Delayed Gratification: How To Harness It To Catapult Your Success

delayed gratification


Are you familiar with the marshmallow experiment?

This is the one where researchers bring children into a private room, one by one, sit them down, and put a marshmallow on the table in front of them.

The researcher then offers a deal to the child. He tells the child that he is leaving the room, and if the child doesn't touch the marshmallow while he's gone, then the child will get a second marshmallow.

However, if the child eats the first marshmallow while the researcher is gone, he or she will not get another marshmallow.

Essentially, the child has the choice of having one treat immediately or two treats in the future.

The interesting part of this popular study came years later when researchers did some follow-up experiments on their subjects.

The researchers tracked each child's progress in a number of areas as they grew up.

They found that the children who were able to delay their gratification by waiting to receive their second marshmallow ended up with lower levels of substance abuse, higher SAT scores, better physical health, better social skills, and better stress management skills.

This experiment that spanned forty years proved that one's ability to delay gratification was a critical trait for success.

The creator of the study, psychologist Walter Mischel, said that the ability to delay gratification provided "a protective buffer against the development of all kinds of vulnerabilities later in life."

What does delayed gratification have to do with success?

Willpower and self-control are essential strengths helping you reach your goals.

Whether it means saving money now to spend later, choosing healthy foods today to work to your ideal weight, or dealing with a less-than-satisfying job that helps you reach your career goals, delaying gratification affords tremendous returns while helping you strengthen your willpower muscle.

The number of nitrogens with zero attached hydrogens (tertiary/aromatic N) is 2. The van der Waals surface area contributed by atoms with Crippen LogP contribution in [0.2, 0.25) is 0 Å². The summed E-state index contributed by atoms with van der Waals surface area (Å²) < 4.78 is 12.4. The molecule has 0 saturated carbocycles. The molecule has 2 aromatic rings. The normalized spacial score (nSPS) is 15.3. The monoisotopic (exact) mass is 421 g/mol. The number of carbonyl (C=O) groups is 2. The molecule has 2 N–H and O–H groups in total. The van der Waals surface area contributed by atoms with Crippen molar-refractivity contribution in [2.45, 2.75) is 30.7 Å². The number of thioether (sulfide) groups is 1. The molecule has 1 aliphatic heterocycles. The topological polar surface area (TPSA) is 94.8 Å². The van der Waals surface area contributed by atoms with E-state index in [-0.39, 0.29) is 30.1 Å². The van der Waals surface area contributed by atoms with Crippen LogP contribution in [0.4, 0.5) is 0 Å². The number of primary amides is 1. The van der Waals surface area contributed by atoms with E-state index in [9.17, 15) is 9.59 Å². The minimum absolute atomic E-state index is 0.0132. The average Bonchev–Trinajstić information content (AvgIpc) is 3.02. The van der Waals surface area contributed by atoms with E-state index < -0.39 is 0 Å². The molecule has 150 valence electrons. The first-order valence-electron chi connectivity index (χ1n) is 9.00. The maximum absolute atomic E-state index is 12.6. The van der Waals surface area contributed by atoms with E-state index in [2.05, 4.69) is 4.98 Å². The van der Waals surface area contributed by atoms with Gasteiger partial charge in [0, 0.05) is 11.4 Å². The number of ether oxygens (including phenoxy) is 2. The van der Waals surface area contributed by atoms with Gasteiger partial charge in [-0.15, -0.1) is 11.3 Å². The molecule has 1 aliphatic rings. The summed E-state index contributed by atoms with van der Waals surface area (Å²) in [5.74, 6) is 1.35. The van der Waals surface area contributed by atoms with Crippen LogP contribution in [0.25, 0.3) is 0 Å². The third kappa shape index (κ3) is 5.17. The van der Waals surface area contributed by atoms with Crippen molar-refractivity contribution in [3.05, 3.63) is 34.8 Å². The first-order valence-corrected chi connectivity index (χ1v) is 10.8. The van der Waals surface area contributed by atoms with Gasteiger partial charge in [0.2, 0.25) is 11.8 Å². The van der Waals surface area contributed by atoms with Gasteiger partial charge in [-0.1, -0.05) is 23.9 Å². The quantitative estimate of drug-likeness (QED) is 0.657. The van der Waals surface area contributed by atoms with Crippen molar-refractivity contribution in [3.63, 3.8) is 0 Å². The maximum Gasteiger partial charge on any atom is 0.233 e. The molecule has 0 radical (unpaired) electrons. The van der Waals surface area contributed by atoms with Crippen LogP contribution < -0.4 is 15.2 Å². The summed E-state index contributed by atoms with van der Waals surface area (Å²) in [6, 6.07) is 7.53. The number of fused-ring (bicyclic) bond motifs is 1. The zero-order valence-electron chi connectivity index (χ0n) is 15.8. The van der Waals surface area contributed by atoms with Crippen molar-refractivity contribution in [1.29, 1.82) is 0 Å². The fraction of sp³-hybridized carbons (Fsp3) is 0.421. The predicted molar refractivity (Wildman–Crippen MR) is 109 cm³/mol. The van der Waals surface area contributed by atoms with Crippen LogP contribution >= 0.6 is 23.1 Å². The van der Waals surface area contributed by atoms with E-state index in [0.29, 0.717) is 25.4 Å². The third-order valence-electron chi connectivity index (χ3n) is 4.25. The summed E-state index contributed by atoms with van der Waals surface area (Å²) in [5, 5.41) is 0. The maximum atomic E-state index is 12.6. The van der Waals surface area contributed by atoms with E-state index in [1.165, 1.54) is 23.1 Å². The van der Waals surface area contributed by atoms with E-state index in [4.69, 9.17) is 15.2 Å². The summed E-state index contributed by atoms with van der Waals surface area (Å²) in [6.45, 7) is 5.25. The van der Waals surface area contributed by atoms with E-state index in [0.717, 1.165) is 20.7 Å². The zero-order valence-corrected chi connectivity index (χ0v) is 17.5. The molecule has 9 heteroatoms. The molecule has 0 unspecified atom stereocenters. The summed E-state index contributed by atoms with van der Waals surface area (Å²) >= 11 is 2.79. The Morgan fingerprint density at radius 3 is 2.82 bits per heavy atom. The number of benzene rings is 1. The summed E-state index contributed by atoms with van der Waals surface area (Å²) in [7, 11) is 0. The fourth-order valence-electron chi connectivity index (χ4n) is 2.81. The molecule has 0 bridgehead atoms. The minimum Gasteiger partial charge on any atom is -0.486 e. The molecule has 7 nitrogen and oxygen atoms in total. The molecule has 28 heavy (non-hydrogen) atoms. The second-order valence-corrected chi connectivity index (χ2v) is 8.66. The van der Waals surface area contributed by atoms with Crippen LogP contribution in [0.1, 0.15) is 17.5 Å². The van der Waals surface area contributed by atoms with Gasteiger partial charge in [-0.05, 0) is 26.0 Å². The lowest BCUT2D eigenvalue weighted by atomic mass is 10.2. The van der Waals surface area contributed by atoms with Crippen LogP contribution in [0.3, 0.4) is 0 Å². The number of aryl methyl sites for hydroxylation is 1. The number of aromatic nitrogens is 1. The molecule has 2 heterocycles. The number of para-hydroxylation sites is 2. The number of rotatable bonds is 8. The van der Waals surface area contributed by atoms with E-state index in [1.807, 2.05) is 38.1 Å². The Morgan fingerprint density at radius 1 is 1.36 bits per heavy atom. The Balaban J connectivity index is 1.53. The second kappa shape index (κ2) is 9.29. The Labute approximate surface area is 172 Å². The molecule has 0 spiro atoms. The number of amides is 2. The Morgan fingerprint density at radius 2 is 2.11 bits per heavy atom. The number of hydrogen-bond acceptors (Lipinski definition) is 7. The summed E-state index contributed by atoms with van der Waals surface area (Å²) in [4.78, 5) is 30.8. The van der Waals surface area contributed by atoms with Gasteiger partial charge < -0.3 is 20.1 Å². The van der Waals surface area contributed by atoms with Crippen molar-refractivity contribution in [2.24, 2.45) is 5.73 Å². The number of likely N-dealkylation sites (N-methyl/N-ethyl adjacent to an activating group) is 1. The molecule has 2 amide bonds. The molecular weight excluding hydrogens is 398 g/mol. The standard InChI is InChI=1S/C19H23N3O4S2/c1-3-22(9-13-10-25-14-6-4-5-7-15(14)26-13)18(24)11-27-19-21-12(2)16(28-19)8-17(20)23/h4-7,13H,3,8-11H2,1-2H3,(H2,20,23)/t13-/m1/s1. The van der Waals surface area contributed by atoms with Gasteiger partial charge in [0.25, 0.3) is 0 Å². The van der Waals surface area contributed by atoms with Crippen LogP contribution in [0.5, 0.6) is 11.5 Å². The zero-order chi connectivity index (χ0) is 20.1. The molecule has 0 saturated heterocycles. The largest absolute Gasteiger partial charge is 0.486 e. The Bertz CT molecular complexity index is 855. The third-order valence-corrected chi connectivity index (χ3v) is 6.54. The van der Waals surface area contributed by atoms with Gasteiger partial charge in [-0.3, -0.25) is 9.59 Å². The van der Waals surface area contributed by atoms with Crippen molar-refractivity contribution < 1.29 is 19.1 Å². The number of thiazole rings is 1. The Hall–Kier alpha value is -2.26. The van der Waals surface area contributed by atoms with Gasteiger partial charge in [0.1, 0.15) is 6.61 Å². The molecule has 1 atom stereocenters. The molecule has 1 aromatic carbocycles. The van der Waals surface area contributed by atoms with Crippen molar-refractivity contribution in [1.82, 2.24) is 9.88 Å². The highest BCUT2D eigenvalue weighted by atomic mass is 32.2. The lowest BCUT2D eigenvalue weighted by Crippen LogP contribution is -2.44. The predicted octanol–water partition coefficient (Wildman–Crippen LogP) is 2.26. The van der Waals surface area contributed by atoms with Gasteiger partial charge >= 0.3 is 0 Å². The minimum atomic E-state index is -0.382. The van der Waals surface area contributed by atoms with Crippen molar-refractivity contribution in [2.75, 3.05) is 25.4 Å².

In order to be successful in the long run, you often have to give up some things that are tempting to you in the moment. But this can be difficult.

Most of us crave the immediate rewards of instant gratification. When that tantalizing piece of chocolate cake is in front of you, it's hard to override your sweet tooth even when you're fully committed to your diet.

Of course, the satisfaction you experience now can prevent you from enjoying a bigger reward in the future.

So what do you do when you are in those "chocolate cake" moments and every fiber of your being is screaming, "Eat the cake"?

You need some strategies to help strengthen your willpower in those tempting moments so you can stay true to your personal goals and commitments.

Here's how to harness delayed gratification to catapult your success and reach your goals:

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